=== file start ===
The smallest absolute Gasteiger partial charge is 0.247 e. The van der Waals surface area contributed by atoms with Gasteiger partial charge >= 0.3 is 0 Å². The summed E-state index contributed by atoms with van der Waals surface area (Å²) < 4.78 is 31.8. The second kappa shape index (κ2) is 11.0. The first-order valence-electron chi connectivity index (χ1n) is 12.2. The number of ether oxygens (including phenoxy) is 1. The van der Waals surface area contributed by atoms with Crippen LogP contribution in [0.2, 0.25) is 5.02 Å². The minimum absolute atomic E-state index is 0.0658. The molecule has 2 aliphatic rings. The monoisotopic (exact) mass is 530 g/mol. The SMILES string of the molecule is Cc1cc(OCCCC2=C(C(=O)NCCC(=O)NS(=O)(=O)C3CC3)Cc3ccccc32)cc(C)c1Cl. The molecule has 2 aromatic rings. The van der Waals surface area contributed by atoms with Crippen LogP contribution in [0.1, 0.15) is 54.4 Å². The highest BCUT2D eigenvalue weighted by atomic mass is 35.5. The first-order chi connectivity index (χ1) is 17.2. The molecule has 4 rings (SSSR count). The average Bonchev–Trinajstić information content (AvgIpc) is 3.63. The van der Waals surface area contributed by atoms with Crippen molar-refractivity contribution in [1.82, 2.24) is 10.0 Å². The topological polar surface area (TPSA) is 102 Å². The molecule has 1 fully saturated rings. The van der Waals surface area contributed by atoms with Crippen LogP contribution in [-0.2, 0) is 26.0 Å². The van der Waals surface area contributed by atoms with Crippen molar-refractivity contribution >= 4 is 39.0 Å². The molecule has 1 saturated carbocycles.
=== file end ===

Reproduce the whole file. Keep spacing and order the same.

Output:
The smallest absolute Gasteiger partial charge is 0.247 e. The van der Waals surface area contributed by atoms with Gasteiger partial charge >= 0.3 is 0 Å². The summed E-state index contributed by atoms with van der Waals surface area (Å²) < 4.78 is 31.8. The second kappa shape index (κ2) is 11.0. The first-order valence-electron chi connectivity index (χ1n) is 12.2. The number of ether oxygens (including phenoxy) is 1. The van der Waals surface area contributed by atoms with Crippen LogP contribution in [0.2, 0.25) is 5.02 Å². The minimum absolute atomic E-state index is 0.0658. The molecule has 2 aliphatic rings. The monoisotopic (exact) mass is 530 g/mol. The SMILES string of the molecule is Cc1cc(OCCCC2=C(C(=O)NCCC(=O)NS(=O)(=O)C3CC3)Cc3ccccc32)cc(C)c1Cl. The molecule has 2 aromatic rings. The van der Waals surface area contributed by atoms with Crippen LogP contribution in [0.1, 0.15) is 54.4 Å². The highest BCUT2D eigenvalue weighted by atomic mass is 35.5. The first-order chi connectivity index (χ1) is 17.2. The molecule has 4 rings (SSSR count). The average Bonchev–Trinajstić information content (AvgIpc) is 3.63. The van der Waals surface area contributed by atoms with Crippen molar-refractivity contribution in [1.82, 2.24) is 10.0 Å². The topological polar surface area (TPSA) is 102 Å². The molecule has 1 fully saturated rings. The van der Waals surface area contributed by atoms with Crippen LogP contribution in [-0.2, 0) is 26.0 Å². The van der Waals surface area contributed by atoms with Crippen molar-refractivity contribution >= 4 is 39.0 Å². The molecule has 1 saturated carbocycles.